You need to think about how you are growing and popularizing tennis around the country. Are you growing leagues? Are you growing grass root levels? Are you really helping at the junior and sub-junior level? Are you doing anything for the development of that sport? Are you doing wheelchair tennis? Are you doing cardio tennis? Do you have a game plan or strategy to introduce the sport and accountability for the same?

I mean there are so many things that can be focused on from a national body perspective which I don't think they are taking into consideration. It's a very small area they are focusing on. I think the whole of India should come under one body. Every state association should be answerable to the AITA as to what they are doing for tennis in their state.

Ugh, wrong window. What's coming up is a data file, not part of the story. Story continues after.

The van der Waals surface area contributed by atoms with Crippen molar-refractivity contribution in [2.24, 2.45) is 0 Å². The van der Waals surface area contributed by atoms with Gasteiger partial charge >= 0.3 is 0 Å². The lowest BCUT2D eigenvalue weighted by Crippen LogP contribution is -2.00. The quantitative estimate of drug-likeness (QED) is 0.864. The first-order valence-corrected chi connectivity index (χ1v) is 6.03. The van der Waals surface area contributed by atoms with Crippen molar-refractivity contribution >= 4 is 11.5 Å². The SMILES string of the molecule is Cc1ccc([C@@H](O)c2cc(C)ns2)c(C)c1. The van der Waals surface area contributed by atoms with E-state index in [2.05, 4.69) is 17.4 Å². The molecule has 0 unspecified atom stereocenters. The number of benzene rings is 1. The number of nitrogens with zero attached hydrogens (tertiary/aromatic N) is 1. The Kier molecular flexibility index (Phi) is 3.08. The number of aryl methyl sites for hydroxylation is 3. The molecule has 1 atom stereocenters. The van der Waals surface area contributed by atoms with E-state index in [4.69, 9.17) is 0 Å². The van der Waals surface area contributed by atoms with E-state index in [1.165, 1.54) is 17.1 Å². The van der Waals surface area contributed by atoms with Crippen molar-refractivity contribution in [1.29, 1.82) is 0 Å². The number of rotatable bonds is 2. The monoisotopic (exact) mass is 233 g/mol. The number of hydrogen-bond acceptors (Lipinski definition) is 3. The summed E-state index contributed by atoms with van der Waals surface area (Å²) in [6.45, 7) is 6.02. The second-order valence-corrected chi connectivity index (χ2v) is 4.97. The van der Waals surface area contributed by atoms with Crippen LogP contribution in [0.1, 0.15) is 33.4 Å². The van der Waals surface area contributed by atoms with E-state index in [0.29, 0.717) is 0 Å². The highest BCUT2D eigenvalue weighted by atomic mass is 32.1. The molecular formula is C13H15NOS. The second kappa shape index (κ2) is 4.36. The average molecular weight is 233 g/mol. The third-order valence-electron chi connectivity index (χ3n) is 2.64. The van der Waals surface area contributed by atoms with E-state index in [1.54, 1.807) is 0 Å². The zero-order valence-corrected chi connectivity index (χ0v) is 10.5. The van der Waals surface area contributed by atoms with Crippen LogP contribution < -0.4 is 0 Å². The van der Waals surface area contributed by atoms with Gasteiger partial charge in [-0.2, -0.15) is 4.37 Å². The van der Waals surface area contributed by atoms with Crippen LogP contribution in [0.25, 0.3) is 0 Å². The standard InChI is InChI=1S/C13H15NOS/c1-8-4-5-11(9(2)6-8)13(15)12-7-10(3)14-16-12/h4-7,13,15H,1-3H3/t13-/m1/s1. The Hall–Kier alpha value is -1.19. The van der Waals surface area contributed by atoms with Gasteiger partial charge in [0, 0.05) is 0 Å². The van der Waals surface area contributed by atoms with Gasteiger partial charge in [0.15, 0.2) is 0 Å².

I don't think we have anything on that scale right now and I don't think they are doing enough. I am reading about how Odisha changed the face of hockey in their state and the entire nation. So it's surely doable.

- From Rio 2016 to Tokyo 2020. How do you rate the performance of Indian tennis players? What are the gains and what have been the losses?

Sania Mirza and Rohan Bopanna (Source: AFP)

I think we are on status quo. We do have some of our boys who do travel out a little bit more, again probably on their own dime. I don't think anything has changed honestly in terms of our tennis. It's still Sania Mirza on the horizon. She is the only one who is playing still. We have Ankita Raina that's knocking on the doors of Top 100 and couple of other girls a bit lower.